Thailand International Jazz Conference, January 28-30, 2011
On each of the three days the workshops/talks were broken up by a midday performance at the outdoor Oval Stage, which has the form and ambience of a small amphitheater. First up was the RMS Summit, which brought together three jazz instructors from three of the main universities in Bangkok offering jazz programs: keyboardist Teerapoj Plitakul, from Mahidol University; guitarist Changton Kunjara, from Rangsit University; and drummer Lester C. Esteban from Silpakorn University gave an impressive performance, with Khun Plitakul drawing Herbie Hancock-inspired sounds from his Minimoog and Nord C3 organ, and Khun Kunjara executing bluesy lines. The trio was joined by guitarist Ron Cole, who displayed notable chops. The second group, Jazz Dojo, followed a more traditional line, playing the late saxophonist James Moody's "Check Out" and trombonist J.J. Johnson's "Lament" with assurance. Polwit Opapant impressed on saxophone and drummer Estaban played a quieter, more supportive role than he had for the RSM Summit. The one original, "Sundance," by guitarist Frank Raksakun, was a melodic, funk-based number and it rounded off a polished set.
With forty minutes between the end of the workshops in the afternoon and the beginning of the Main Stage evening program there was an opportunity to grab a bite to eat or visit the stalls selling gleaming saxophones and handsome guitars. For those with lighter wallets there were also stalls selling CDs. The TIJC is concentrated in a small area and conference goers could shuffle between the three performance areas in no time at all. The main stage is set in a tree-lined grass enclosure and with lights falling on the water of the nearby moat it makes for a very pleasant setting in which to listen to live music.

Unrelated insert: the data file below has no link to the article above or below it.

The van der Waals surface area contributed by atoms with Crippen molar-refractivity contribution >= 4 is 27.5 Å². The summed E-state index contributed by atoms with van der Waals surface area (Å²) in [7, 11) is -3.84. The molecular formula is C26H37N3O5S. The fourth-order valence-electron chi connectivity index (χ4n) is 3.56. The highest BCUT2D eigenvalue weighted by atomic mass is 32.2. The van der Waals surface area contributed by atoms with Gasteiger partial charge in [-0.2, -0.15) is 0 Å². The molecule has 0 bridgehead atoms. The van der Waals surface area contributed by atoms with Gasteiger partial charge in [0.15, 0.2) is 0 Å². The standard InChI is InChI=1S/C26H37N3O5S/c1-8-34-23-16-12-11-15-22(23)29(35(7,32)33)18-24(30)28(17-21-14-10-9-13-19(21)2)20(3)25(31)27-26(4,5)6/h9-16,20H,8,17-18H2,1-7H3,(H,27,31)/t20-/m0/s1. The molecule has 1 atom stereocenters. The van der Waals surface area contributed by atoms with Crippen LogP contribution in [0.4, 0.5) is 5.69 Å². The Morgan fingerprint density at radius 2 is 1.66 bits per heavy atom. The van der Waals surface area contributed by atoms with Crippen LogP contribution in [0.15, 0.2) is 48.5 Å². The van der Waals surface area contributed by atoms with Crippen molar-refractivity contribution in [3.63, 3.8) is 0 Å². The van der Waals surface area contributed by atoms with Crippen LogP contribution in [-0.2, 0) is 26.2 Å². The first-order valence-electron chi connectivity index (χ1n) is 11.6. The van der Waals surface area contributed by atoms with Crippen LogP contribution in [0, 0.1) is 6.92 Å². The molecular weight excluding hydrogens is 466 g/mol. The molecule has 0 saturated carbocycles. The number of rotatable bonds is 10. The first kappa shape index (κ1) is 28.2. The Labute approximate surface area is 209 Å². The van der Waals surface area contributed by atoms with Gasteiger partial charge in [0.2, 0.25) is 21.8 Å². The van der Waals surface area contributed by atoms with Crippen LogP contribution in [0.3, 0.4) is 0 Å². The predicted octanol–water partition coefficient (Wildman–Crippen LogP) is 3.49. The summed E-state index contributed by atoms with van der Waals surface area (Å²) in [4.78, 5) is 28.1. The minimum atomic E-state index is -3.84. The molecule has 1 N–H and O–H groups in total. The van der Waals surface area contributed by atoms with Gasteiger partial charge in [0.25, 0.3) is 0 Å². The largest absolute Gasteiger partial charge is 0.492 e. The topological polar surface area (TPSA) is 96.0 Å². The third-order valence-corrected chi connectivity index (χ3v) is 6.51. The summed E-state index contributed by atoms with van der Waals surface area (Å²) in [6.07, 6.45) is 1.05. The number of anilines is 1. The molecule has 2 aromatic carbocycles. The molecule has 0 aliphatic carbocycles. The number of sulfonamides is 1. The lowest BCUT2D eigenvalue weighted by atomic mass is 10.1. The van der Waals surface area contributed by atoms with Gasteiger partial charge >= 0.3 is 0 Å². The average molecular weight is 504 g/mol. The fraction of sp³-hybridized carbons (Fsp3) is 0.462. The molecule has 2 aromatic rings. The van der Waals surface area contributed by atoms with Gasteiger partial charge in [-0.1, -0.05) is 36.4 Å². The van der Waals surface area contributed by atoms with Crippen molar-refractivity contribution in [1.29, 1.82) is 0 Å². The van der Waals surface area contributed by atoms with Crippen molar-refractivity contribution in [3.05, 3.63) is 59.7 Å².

The opening band on the main stage was the Rangsit University Jazz Orchestra. This large ensemble can lay claim to being the first jazz big-band in Asia to be conducted by Maria Schneider. The composer/arranger spent a week at Rangsit University in October '10, rehearsing her charts for a week with the orchestra before leading a concert which made a huge impression on the orchestra members. Needless to say, Schneider's music featured in the set list, a fine version of "My Lament," alongside John Coltrane's "Traneing In" and guitarist Pat Metheny's "First Circle." The orchestra was anchored by a strong rhythm section and there were some impressive solos, notably from fluent pianist Sopon Suwannakit, and Spanish tenor saxophonist Jose Perez who displayed measured, confident phrasing.
Anything other than a set of originals from an instructor who teaches jazz composition and arranging at Mahidol, as well as piano, would have been odd, but leader Mario Monti first recorded his own material in '97 and, based on the evidence of this performance, the Swiss pianist is clearly a composer worthy of attention. He led his sextet through five original compositions of some diversity, ranging from the post-bop energy of "Comprovisation" and the gently swinging "Cyclic" to the walking-bass driven numbers "Salavat" and "Metamorphosis." The common denominator in the compositions was the tightly woven frontline of trumpet, alto saxophone and trombone, or combinations thereof. Rustem Galiulin's glowing trumpet was framed by riffing sax and trombone and made for an attractive arrangement on a slow-paced number, while Annawin Kerdteesud's saxophone swapped roles with the trumpet, altering the texture of the arrangement nicely. Succinct solos from all were out of the top drawer and the sextet bowed out in style with a grooving, New Orleans/blues-edged number reminiscent of Herbie Hancock.
The Denny Euprasert Quintet gave a lesson in variation of pace, dynamics and ambience in an entertaining set which kicked off with a hugely energetic version of Chick Corea's "Inner Space." Teerus Laoverapanich on saxophone, Changton Kunjara on guitar and the leader on piano all excelled in their respective solo parts. Given the high level of musicianship on display it was no surprise to learn that the quintet members have played with the likes of saxophonist Benny Golson, guitarist Mike Stern and bassist Chris Minh Doky. Euprasert's finesse on the keys on the balladic "Ira" was a highlight of the set, though his rousing extended solo on the Latin-tinged closing number, with drummer Napat Piryakitsarun rising to the occasion, was equally absorbing.